the myth of the tortured artist.


I recently read an interview with Eleanor Catton in which she bursts the “creative genius” bubble… I figure she’s right; it’s about time to rid ourselves of unrealistic models and expectations about creating art.

She argues that we must “move past the glamour of the non-functioning creative genius;” in fact, she finds the idea of the unsupported genius “deeply distasteful.”

She writes:

“[this model] disrespects all the people, accidents, opportunities and coincidences that conspire, along the way, to help create and launch an artistic sensibility. [. . .] We need a new model: one that doesn’t depend on outmoded gender norms, destructive values, and the profoundly ugly idea that to be indebted is to be demeaned. [. . .] Kindness is a core value for any artist, but most especially for a fiction writer: a self-centered person can’t see the world from another person’s point of view.”


Thank you, Eleanor, for your wise words and encouragement.





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Let’s Write!

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Weekend Edition – Writers, Better with Age plus Good Reads and Writing Tips

Couldn’t agree more. Thank you for this!

Live to Write - Write to Live

Writers, Like Fine Wines, Get Better with Age

reading glassesAbout a week ago, I picked up my first pair of reading glasses. I like being able to see more clearly, but cautious overcompensation to avoid a collision between the lenses of my glasses and the rim of my tea mug has resulted in tea dribbling down my front on more than one occasion. There is also the fact that the bridge of my nose is a bit crooked (or, maybe it’s that one of my ears is lower than the other), so the glasses sit askew, giving me a slightly crazed and disarrayed look. Not exactly what I was going for.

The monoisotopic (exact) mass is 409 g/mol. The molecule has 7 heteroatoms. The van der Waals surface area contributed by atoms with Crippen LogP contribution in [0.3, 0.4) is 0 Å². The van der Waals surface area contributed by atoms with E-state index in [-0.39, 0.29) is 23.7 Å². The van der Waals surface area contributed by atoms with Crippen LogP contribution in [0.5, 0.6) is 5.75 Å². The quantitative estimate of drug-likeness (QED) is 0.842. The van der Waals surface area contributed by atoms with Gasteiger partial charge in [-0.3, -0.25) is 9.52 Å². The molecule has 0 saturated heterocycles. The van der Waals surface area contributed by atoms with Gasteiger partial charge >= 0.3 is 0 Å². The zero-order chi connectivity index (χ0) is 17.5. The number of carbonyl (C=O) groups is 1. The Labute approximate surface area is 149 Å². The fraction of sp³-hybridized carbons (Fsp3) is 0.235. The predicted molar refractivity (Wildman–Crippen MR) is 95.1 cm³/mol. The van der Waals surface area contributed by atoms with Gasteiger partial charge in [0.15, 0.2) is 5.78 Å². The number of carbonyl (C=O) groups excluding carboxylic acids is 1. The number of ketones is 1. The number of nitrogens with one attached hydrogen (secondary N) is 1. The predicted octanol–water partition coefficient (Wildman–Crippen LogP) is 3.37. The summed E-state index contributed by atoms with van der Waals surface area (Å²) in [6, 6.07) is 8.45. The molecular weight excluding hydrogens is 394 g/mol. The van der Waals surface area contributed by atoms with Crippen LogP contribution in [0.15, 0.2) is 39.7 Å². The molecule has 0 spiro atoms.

Though a small part of me laments the fact that my eyes will now likely become dependent on glasses, a larger part of me accepts this development as the mostly benign rite of passage that it is, and also something of a…

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aesthetic inspiration.



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weekend’s wise words.


broken beauty
the potter shapes us, makes us, bends us,
separated from the wheel we harden,
then the potter breaks us.
insides spilling out from broken vessels
sharp pieces, shards of clay laying on the ground
over time smooth and soothe.
vessels …
wine skins … old and new
wine skins … vessels of life.
is the wine finer in the old skins?
Our skin holds the wine of life, blood
to sustain, circulate, cleanse
we breathe in new life
exhale the stale
cells bounce around our bodies
new young cells offer innovation, change, exploration, intrigue
travel on well worn, comfortable, safe, predictable older paths.
babies and grannies
there is a time to celebrate life and love, to seize the day.
there is a time for soulful reflection,
to think about death, dying and legacies.
find harmony,
listen for it,
old and young
merging notes
melody and minor chords creating beauty
the quieter i become
the clearer i hear
the more i hear

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the left-right dichotomy.


We all know there are two sides to every story… and to every brain.  But do we use both of them?  What does that have to do with being ambidextrous?  Does any of this affect our creativity or brain function?

These articles suggest that it might be worth finding out:

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new documentary invites you to join the movement.


Read about it here:

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